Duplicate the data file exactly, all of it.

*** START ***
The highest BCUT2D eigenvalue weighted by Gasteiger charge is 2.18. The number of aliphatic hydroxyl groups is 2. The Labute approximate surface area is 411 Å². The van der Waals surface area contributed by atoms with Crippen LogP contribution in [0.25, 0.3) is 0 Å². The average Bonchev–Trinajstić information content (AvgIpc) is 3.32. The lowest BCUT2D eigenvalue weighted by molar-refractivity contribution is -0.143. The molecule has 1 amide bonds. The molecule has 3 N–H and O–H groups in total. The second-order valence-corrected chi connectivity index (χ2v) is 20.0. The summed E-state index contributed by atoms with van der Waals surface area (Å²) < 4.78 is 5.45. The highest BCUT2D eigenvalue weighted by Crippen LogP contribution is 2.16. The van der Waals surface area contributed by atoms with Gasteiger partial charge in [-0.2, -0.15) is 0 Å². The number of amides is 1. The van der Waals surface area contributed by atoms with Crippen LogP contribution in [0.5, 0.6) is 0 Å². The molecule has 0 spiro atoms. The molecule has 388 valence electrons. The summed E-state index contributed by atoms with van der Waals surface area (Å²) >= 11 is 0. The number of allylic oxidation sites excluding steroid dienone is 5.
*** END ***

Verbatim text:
The highest BCUT2D eigenvalue weighted by Gasteiger charge is 2.18. The number of aliphatic hydroxyl groups is 2. The Labute approximate surface area is 411 Å². The van der Waals surface area contributed by atoms with Crippen LogP contribution in [0.25, 0.3) is 0 Å². The average Bonchev–Trinajstić information content (AvgIpc) is 3.32. The lowest BCUT2D eigenvalue weighted by molar-refractivity contribution is -0.143. The molecule has 1 amide bonds. The molecule has 3 N–H and O–H groups in total. The second-order valence-corrected chi connectivity index (χ2v) is 20.0. The summed E-state index contributed by atoms with van der Waals surface area (Å²) < 4.78 is 5.45. The highest BCUT2D eigenvalue weighted by Crippen LogP contribution is 2.16. The van der Waals surface area contributed by atoms with Gasteiger partial charge in [-0.2, -0.15) is 0 Å². The number of amides is 1. The van der Waals surface area contributed by atoms with Crippen LogP contribution in [0.5, 0.6) is 0 Å². The molecule has 0 spiro atoms. The molecule has 388 valence electrons. The summed E-state index contributed by atoms with van der Waals surface area (Å²) >= 11 is 0. The number of allylic oxidation sites excluding steroid dienone is 5.